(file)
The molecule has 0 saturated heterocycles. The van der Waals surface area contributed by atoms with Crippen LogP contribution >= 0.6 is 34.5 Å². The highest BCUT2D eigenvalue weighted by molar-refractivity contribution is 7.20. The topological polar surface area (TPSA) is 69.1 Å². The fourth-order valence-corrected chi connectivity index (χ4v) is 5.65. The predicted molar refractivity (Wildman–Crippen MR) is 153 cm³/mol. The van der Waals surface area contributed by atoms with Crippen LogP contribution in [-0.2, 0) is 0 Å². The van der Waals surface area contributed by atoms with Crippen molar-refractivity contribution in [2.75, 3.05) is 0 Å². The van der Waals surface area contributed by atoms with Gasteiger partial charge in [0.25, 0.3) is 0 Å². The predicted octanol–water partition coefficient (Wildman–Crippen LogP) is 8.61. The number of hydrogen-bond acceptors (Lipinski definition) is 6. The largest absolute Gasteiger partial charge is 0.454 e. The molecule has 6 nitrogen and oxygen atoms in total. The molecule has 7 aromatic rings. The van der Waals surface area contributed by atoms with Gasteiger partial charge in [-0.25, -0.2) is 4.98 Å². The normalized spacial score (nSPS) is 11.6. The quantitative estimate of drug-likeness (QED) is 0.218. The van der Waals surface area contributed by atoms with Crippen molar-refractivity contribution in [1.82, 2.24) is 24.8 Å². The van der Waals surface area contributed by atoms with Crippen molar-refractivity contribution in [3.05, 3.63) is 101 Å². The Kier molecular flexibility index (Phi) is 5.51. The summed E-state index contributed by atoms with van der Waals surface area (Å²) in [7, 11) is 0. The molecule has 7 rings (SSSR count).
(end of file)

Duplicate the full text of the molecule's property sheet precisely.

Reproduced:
The molecule has 0 saturated heterocycles. The van der Waals surface area contributed by atoms with Crippen LogP contribution >= 0.6 is 34.5 Å². The highest BCUT2D eigenvalue weighted by molar-refractivity contribution is 7.20. The topological polar surface area (TPSA) is 69.1 Å². The fourth-order valence-corrected chi connectivity index (χ4v) is 5.65. The predicted molar refractivity (Wildman–Crippen MR) is 153 cm³/mol. The van der Waals surface area contributed by atoms with Crippen LogP contribution in [-0.2, 0) is 0 Å². The van der Waals surface area contributed by atoms with Crippen molar-refractivity contribution in [2.75, 3.05) is 0 Å². The van der Waals surface area contributed by atoms with Gasteiger partial charge in [0.25, 0.3) is 0 Å². The predicted octanol–water partition coefficient (Wildman–Crippen LogP) is 8.61. The number of hydrogen-bond acceptors (Lipinski definition) is 6. The largest absolute Gasteiger partial charge is 0.454 e. The molecule has 6 nitrogen and oxygen atoms in total. The molecule has 7 aromatic rings. The van der Waals surface area contributed by atoms with Gasteiger partial charge in [-0.25, -0.2) is 4.98 Å². The normalized spacial score (nSPS) is 11.6. The quantitative estimate of drug-likeness (QED) is 0.218. The van der Waals surface area contributed by atoms with Crippen molar-refractivity contribution in [1.82, 2.24) is 24.8 Å². The van der Waals surface area contributed by atoms with Crippen molar-refractivity contribution in [3.05, 3.63) is 101 Å². The Kier molecular flexibility index (Phi) is 5.51. The summed E-state index contributed by atoms with van der Waals surface area (Å²) in [7, 11) is 0. The molecule has 7 rings (SSSR count).